• For some, the challenge is decency to the world: Struggling to pay the bills and desperately wanting the “best” for our kids, they retreat from any involvement in the larger community.
  • For others, its decency to others: An inability to take significant time from a demanding job to be a steady, consistent presence in the lives of their children, siblings, or aging parents.
  • And for others, decency to self: Overcoming their fears to stand up to an emotionally abusive spouse or co-worker.

These rubber hits the road issues are huge de-railers of Radical Decency. Unable to follow through on the philosophy’s demands in a key area, we too easily slide quietly back into our mainstream ways; avoiding, in this way, the felt sense of failure that our compromised choices would otherwise provoke.

The key here is not to hide from our shortcomings but to embrace them. Of course we will fall short. As Vikki Reynolds says, we are all in the dirty bathtub.

But with this attitude of self-forgiveness, we also need to be willing to change and grow; to acknowledge the wisdom-stretching implications that our choices, especially in these deal-breaker areas, present; to act in ways that, taking us out of our habitual comfort zones, extend our decency practice more and more fully.

Unfortunately, there is no rulebook for deciding when to act boldly and when to respect our limitations. But if we hope to create better lives and contribute to a better world, these leaps of faith will be required, again and again.

On the more hopeful side, we need to remember – always – that when we embrace this difficult work, we are tending to our own healing and growth. The perspectives, outlooks, and feelings that grow out of our willingness to fully engage with these wisdom-stretching dilemmas are, in the end, their own reward. See Reflection 13, Radical Decency Is Its Own Reward.

Reflection 18: Men and Women/ Similarities and Differences

Radical Decency is a relational philosophy, challenging us to be in mutual and authentic contact with our self, others, and the world. For this reason, it impels us to be tireless detectives. Why? Because a deepening understanding of our feelings and motivations, and those of others, is essential if we hope to make better choices in the service of this goal.

Unfortunately, there is little support for this investigative frame of mind in the mainstream culture. Motivated by a competitive, win/lose mindset, we instinctually find a handful of stories that work for us and stick to them. I am a tough guy; or a nurturing wife and mother; or a hard working but unappreciated employee. You are funny and fun loving; or emotional and artistic; or hard driving and critical.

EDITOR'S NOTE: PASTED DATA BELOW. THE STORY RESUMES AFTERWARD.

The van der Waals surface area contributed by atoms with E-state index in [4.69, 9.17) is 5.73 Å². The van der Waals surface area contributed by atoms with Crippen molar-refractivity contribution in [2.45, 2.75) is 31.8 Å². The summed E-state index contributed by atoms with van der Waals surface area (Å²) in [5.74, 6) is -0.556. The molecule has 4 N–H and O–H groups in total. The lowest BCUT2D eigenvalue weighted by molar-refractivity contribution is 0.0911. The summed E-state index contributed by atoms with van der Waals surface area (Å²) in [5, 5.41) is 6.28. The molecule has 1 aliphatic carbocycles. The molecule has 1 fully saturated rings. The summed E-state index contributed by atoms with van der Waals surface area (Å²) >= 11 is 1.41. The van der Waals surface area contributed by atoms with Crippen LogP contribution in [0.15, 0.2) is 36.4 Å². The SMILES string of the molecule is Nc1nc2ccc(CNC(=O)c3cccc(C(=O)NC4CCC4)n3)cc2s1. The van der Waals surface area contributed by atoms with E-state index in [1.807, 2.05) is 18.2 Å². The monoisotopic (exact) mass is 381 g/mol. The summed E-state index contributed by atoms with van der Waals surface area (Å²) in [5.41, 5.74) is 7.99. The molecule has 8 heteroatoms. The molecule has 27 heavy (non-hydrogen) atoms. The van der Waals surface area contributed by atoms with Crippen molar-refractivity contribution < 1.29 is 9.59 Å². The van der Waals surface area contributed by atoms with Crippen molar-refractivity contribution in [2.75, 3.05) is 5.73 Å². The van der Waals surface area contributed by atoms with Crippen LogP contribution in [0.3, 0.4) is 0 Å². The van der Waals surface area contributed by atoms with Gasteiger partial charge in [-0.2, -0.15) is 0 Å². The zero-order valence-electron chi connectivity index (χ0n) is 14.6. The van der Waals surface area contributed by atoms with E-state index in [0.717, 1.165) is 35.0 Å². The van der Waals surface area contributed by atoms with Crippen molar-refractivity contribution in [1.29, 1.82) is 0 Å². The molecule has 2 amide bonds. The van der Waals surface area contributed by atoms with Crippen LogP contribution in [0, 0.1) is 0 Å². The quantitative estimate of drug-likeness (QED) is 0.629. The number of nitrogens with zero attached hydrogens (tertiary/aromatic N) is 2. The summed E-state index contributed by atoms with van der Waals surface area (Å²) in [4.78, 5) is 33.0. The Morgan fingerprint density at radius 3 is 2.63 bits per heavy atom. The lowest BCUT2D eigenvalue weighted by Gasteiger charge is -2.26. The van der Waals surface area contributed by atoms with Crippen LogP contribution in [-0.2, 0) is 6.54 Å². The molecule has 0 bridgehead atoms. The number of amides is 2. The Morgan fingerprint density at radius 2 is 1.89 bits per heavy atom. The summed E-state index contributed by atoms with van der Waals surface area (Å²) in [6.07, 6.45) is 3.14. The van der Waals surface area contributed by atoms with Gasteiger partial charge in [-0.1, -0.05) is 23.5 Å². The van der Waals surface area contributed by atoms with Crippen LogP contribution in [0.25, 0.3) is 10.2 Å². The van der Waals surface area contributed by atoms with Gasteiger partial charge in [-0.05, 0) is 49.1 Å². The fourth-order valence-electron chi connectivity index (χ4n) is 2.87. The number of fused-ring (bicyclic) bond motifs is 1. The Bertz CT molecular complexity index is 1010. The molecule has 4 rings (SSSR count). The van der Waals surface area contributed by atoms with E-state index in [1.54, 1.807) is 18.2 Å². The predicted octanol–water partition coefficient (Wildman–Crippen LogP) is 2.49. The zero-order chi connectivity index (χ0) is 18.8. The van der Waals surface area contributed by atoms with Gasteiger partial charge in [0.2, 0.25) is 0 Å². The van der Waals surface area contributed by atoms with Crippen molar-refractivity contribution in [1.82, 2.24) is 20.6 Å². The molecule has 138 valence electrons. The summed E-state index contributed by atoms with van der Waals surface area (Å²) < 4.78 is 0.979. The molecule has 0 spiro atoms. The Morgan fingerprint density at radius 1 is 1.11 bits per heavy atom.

With these stories in place, we become progressively less open, curious and speculative about the enormous complexity of factors that inform our feelings and motivations — and yours. Instead, we cherry pick the evidence, noticing behaviors that support our stories, using them to deepen and harden these views. And what do we do with evidence that contradicts? In the typical case, since it doesn’t fit into our pre-existing frames of reference, it simply disappears from view.


Our gender stereotypes are an especially pernicious example of this phenomenon. Even though it is frequently left unsaid in our current, more politically correct environment, women continue to struggle with the assumption that they are overly emotional, and with as other stereotypes as well; e.g., assertive women are bitches; the Madonna/whore dichotomy.

Also prevalent are the stereotypes that men have to live with:

  • They are insensitive, shallow, self-absorbed louts who need to be placated and handled by women – rather than met and understood.
  • “Testosterone poisoning” makes them overly aggressive.
  • They are sexual “dogs,” ready to “screw anything that moves.”

These stereotypes deeply hamper our ability to understand and empathize with the opposite sex. And since we tend to internalize the stereotypes assigned to our gender, they hamstring our self-understanding as well.


So how should we understand our similarities and differences as men and women? Here are a few orienting, context-framing thoughts.

  1. Our common humanity

Yes, we are different but not in the sweeping, judgmental ways that are our received cultural “wisdom.” Since both sexes experience the full range of human emotions — anger, vulnerability, sexual desire, empathy, and so on – it is implausible to assume that our different styles of emoting are hardwired and immutable.

More fundamentally, our differences are of little consequence when we remember the larger existential context we share. We are all, men and women alike, here through no choice of our own. We, and every one we love, are going to die. And with no agreed upon roadmap to tell us how to behave while we are here, everything we do – while we are here – is made up. Finally, and crucially, we know all this.

Like soldiers on the front line in a meaningless war, the need to deal with these unforgiving contextual realities shapes a commonality of experience that eclipses our differences.

  1. Gender-based differences; origins and implications

But there are gender-based differences and understanding why they exist enhances our ability to be more attuned, loving and empathic to the opposite sex – and to our selves as well. As I have explored these differences in my own life, and as a therapist, an overarching conceptual frame has emerged that explains many of these differences far more persuasively than the easy gender-based stereotypes that dominate in the mainstream culture.